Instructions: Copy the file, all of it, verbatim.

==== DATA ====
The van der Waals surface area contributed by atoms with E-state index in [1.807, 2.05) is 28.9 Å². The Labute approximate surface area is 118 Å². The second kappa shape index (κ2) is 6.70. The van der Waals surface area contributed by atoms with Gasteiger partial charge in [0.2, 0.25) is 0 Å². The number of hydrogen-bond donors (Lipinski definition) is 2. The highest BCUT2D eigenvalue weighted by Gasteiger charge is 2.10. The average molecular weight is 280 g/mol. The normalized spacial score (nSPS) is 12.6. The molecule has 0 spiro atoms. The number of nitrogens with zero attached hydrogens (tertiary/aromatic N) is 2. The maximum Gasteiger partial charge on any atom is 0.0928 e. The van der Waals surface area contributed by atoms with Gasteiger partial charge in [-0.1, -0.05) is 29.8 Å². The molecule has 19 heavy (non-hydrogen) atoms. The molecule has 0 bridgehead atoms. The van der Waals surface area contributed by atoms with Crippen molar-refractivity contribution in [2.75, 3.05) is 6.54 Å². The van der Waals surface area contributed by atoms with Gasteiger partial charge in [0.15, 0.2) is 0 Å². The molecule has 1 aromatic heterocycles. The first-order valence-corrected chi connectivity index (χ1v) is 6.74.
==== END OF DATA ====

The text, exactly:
The van der Waals surface area contributed by atoms with E-state index in [1.807, 2.05) is 28.9 Å². The Labute approximate surface area is 118 Å². The second kappa shape index (κ2) is 6.70. The van der Waals surface area contributed by atoms with Gasteiger partial charge in [0.2, 0.25) is 0 Å². The number of hydrogen-bond donors (Lipinski definition) is 2. The highest BCUT2D eigenvalue weighted by Gasteiger charge is 2.10. The average molecular weight is 280 g/mol. The normalized spacial score (nSPS) is 12.6. The molecule has 0 spiro atoms. The number of nitrogens with zero attached hydrogens (tertiary/aromatic N) is 2. The maximum Gasteiger partial charge on any atom is 0.0928 e. The van der Waals surface area contributed by atoms with Gasteiger partial charge in [-0.1, -0.05) is 29.8 Å². The molecule has 19 heavy (non-hydrogen) atoms. The molecule has 0 bridgehead atoms. The van der Waals surface area contributed by atoms with Crippen molar-refractivity contribution in [2.75, 3.05) is 6.54 Å². The van der Waals surface area contributed by atoms with Gasteiger partial charge in [0.15, 0.2) is 0 Å². The molecule has 1 aromatic heterocycles. The first-order valence-corrected chi connectivity index (χ1v) is 6.74.